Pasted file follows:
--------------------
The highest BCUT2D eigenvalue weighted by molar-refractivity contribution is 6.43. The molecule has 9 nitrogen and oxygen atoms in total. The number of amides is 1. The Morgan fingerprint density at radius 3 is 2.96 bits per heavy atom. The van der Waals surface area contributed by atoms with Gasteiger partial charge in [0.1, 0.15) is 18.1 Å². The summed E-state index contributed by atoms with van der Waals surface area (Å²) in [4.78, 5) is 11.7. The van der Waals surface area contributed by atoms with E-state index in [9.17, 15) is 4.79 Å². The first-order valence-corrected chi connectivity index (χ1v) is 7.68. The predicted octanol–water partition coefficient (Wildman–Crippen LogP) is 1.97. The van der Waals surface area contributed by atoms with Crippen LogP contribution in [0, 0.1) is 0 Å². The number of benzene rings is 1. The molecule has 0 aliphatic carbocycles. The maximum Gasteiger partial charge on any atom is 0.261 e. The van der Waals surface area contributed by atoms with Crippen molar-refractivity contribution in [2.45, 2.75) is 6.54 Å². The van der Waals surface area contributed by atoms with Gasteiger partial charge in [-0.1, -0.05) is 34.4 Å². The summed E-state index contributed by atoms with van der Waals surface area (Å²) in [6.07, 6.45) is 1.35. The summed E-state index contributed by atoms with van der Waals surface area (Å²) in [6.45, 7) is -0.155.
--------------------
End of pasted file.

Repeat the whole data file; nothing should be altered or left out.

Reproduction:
The highest BCUT2D eigenvalue weighted by molar-refractivity contribution is 6.43. The molecule has 9 nitrogen and oxygen atoms in total. The number of amides is 1. The Morgan fingerprint density at radius 3 is 2.96 bits per heavy atom. The van der Waals surface area contributed by atoms with Gasteiger partial charge in [0.1, 0.15) is 18.1 Å². The summed E-state index contributed by atoms with van der Waals surface area (Å²) in [4.78, 5) is 11.7. The van der Waals surface area contributed by atoms with E-state index in [9.17, 15) is 4.79 Å². The first-order valence-corrected chi connectivity index (χ1v) is 7.68. The predicted octanol–water partition coefficient (Wildman–Crippen LogP) is 1.97. The van der Waals surface area contributed by atoms with Crippen LogP contribution in [0, 0.1) is 0 Å². The number of benzene rings is 1. The molecule has 0 aliphatic carbocycles. The maximum Gasteiger partial charge on any atom is 0.261 e. The van der Waals surface area contributed by atoms with Crippen molar-refractivity contribution in [2.45, 2.75) is 6.54 Å². The van der Waals surface area contributed by atoms with Gasteiger partial charge in [-0.1, -0.05) is 34.4 Å². The summed E-state index contributed by atoms with van der Waals surface area (Å²) in [6.07, 6.45) is 1.35. The summed E-state index contributed by atoms with van der Waals surface area (Å²) in [6.45, 7) is -0.155.